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When I go to a coffee shop, I see many different coffees. There are these cheap powdered coffees that don't taste too good, ground coffee, and whole coffee beans. On the internet or in specialty shops, you can find even more types of coffee. What could help me judge coffee quality? For example, I know that with tea the rule of thumb is that bigger, looser leaves are of better quality. Moreover, the first harvest is the most precious one. Do similar rules apply to coffee? What are other general rules that signify better coffee?

closed as too broad by fredley, EdChum, Möoz, Robert Cartaino Jan 29 '15 at 21:48

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    I'm voting to close this as too broad, I think that this question is far too general. – fredley Jan 29 '15 at 21:21
  • This question really does, essentially, define the entire purpose of this site. Coffee preparations methods, roasting, storage, ingredient quality, and many other variables all have their pros and cons... and each has countless nuances of their own, which is why this is such a diverse subject. Asking simply "what affects coffee quality?" is simply not an answerable question in this format. – Robert Cartaino Jan 29 '15 at 21:48
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This is a fairly general question, so pardon me for a slightly generic answer.

First thing you'll want to consider is the quality of the coffee itself. Typically, the more expensive a coffee is, the higher quality it will be. It's the age old phrase, 'You get what you pay for".

Secondly, the less steps from it being picked to it being in your cup, the better. Packaged, ground coffee has more steps (Packaging, grinding) before being brewed. Whole bean coffee has less.

Third, the longer it's been ground, the longer it has had to degrade. You'll want to grind your whole-bean coffee as close to the time of brew as possible. Oxygen will erode the flavor of the coffee over time. Ground coffee has more surface area to be exposed to oxygen.

I hope this addresses what you were asking properly.

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    You don't always get what you pay for in consideration of taste. Kopi Luwak is the great example. What you are paying for is a very labor intensive process that results in a very good cup of coffee. However, the grade of quality is not necessarily relative to the grade in price. – Suspended User Jan 29 '15 at 20:11
  • @ChrisinAK I fully agree. That's why I said 'Typically'. – Ataxia Jan 29 '15 at 20:17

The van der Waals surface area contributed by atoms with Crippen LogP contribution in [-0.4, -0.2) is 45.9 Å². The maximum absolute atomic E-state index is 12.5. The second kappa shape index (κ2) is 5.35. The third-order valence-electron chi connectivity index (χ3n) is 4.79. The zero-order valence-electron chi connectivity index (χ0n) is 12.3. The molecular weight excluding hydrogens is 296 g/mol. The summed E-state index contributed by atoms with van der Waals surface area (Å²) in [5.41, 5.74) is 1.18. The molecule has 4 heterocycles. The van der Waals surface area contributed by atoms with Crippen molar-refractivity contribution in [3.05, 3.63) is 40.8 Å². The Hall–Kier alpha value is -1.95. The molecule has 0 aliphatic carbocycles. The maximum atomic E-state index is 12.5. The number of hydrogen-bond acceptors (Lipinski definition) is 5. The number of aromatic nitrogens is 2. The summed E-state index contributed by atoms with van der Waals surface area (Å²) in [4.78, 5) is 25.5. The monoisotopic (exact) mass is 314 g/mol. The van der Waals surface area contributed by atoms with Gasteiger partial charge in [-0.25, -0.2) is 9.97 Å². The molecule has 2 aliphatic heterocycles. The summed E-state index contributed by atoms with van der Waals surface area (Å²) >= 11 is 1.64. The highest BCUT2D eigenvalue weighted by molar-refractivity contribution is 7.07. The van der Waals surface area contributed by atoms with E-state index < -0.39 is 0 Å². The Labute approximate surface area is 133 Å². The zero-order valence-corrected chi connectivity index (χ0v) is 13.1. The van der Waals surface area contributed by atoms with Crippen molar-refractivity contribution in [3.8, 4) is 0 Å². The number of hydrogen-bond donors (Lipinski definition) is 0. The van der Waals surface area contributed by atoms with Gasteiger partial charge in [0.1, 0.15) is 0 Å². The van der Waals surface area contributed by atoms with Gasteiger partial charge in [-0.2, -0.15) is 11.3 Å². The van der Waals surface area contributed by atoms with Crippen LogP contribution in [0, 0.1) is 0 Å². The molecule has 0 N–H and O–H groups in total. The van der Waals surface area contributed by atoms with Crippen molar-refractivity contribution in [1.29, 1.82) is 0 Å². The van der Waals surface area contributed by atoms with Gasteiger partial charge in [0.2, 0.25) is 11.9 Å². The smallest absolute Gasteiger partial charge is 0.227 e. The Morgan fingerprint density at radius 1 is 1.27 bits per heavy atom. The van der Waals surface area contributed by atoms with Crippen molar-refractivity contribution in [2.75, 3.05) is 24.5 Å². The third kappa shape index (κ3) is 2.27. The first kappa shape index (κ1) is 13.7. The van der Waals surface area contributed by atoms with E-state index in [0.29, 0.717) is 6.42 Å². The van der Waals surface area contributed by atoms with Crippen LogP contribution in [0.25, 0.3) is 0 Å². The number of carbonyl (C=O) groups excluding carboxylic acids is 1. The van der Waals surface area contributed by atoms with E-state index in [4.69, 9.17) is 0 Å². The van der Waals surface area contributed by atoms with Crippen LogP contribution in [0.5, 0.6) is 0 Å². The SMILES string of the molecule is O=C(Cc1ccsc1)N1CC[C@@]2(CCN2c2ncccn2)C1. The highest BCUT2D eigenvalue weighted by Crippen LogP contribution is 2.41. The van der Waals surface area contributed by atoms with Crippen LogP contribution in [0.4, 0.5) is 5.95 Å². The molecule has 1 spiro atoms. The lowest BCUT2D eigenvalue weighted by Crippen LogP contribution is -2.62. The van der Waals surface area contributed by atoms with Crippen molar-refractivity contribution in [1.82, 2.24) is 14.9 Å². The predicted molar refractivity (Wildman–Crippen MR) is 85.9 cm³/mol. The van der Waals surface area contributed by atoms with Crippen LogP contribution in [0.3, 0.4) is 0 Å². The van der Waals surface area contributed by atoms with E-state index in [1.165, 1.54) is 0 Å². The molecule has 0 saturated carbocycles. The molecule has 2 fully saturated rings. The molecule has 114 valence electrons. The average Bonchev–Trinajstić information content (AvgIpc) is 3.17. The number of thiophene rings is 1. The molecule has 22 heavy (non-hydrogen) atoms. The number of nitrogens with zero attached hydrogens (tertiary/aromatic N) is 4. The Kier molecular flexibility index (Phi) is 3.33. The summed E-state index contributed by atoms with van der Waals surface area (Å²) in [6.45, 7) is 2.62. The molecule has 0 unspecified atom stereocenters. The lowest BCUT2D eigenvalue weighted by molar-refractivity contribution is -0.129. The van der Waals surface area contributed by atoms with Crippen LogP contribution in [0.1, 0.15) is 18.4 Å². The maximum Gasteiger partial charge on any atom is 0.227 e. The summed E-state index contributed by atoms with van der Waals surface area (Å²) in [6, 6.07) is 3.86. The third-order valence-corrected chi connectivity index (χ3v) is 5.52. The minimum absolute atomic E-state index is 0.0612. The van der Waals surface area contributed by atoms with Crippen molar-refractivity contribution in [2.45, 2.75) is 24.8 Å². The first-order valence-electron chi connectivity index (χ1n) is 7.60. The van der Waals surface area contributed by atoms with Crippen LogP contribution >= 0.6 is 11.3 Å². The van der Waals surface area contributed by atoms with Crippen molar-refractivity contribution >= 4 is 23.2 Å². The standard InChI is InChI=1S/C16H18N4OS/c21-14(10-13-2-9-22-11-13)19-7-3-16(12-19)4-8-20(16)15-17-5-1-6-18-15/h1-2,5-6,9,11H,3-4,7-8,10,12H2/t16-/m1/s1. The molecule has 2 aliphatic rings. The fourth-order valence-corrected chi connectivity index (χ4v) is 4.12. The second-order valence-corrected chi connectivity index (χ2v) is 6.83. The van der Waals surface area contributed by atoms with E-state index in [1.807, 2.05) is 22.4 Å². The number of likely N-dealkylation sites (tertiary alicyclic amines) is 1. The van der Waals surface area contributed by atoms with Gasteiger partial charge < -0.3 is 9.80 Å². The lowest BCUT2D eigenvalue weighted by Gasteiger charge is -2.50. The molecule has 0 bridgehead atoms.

• Critical reading rail on my part, sorry! I feel like a lot of Kona coffee falls into that same category, good coffee grown on overly expensive real estate. – Suspended User Jan 29 '15 at 20:23
  • Agreed. The coffee shop that I work at did a blind taste test of the house rost, a Sumatran, and the Kopi. The house roast actually tested better than the Kopi. – Ataxia Jan 29 '15 at 21:48
  • People underestimate the quality of fresh coffee. It's the main reason home roasting has had such an easy time gaining traction. – Suspended User Jan 29 '15 at 21:55
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Coffee is at it's heart and agricultural product and suffers from some of the same issues apples do plus some additional ones stemming from it's need to be roasted/stored/ground and brewed before use.

Different strains of arabica beans will produce varied tasting quality similar to the types of apples. However, even the highest quality plants still need to be tended to and grown in the right environment. So farming methods and location play a part.

After a coffee cherry is grown and picked, it must be processed to get at the bean. The fruit must be removed somehow and there are various ways to do this, any or all of which can influence the final flavor of the coffee.

Those beans are then often sorted to create homogenous lots of coffee beans, some folks will claim that this sorting can influence final outcome as well. Assuming the green beans are properly stored and shipped, they arrive finally at a roaster.

A roaster has potentially the most influence on the final outcome. They may blend different lots of beans base on a want for a particular flavor profile (or to save money). And they decide what roast either fits their business model or is best for the beans. The very same batch of beans will produce drastically different cups of coffee (or espresso) based on the roast level. Then there is storage of roasted beans. Some companies grind their coffee before sale, which increases the rate (drastically) at which coffee stales. Others sell the beans whole. These will stale too and the rate depends on storage time and method.

Finally there is the actual method of brewing. There is a myriad of methods, with some new ones even invented in the last decade. Any of which can drastically alter the taste of the final product cup of coffee.

Coffee is such a large industry that there are studies and information out there on each step of the process assuming all other variables the same. One could literally write a book with multiple chapters covering each step of the process. You still wouldn't be able to come up with any definitive answers because the final step is someone's taste buds and we all have different preferences.

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